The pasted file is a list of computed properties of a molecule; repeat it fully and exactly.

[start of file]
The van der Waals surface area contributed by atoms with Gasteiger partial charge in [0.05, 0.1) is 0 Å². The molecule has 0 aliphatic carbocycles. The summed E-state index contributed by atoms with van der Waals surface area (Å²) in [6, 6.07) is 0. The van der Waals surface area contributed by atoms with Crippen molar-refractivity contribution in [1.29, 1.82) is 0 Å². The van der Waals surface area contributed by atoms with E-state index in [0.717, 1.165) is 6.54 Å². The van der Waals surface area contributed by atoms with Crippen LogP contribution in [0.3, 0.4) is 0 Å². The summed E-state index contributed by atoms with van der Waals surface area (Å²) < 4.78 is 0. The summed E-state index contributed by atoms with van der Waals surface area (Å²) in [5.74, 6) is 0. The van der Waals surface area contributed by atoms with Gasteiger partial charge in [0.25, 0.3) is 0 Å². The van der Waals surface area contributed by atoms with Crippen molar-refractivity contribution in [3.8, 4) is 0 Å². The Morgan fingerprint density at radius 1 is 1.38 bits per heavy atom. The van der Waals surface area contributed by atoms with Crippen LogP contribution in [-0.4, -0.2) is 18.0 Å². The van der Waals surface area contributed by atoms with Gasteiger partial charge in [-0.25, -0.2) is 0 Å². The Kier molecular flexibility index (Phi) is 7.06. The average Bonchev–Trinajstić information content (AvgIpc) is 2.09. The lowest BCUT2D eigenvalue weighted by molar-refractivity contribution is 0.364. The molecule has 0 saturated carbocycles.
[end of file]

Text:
The van der Waals surface area contributed by atoms with Gasteiger partial charge in [0.05, 0.1) is 0 Å². The molecule has 0 aliphatic carbocycles. The summed E-state index contributed by atoms with van der Waals surface area (Å²) in [6, 6.07) is 0. The van der Waals surface area contributed by atoms with Crippen molar-refractivity contribution in [1.29, 1.82) is 0 Å². The van der Waals surface area contributed by atoms with E-state index in [0.717, 1.165) is 6.54 Å². The van der Waals surface area contributed by atoms with Crippen LogP contribution in [0.3, 0.4) is 0 Å². The summed E-state index contributed by atoms with van der Waals surface area (Å²) < 4.78 is 0. The summed E-state index contributed by atoms with van der Waals surface area (Å²) in [5.74, 6) is 0. The van der Waals surface area contributed by atoms with Gasteiger partial charge in [0.25, 0.3) is 0 Å². The van der Waals surface area contributed by atoms with Crippen molar-refractivity contribution in [3.8, 4) is 0 Å². The Morgan fingerprint density at radius 1 is 1.38 bits per heavy atom. The van der Waals surface area contributed by atoms with Crippen LogP contribution in [-0.4, -0.2) is 18.0 Å². The van der Waals surface area contributed by atoms with Gasteiger partial charge in [-0.25, -0.2) is 0 Å². The Kier molecular flexibility index (Phi) is 7.06. The average Bonchev–Trinajstić information content (AvgIpc) is 2.09. The lowest BCUT2D eigenvalue weighted by molar-refractivity contribution is 0.364. The molecule has 0 saturated carbocycles.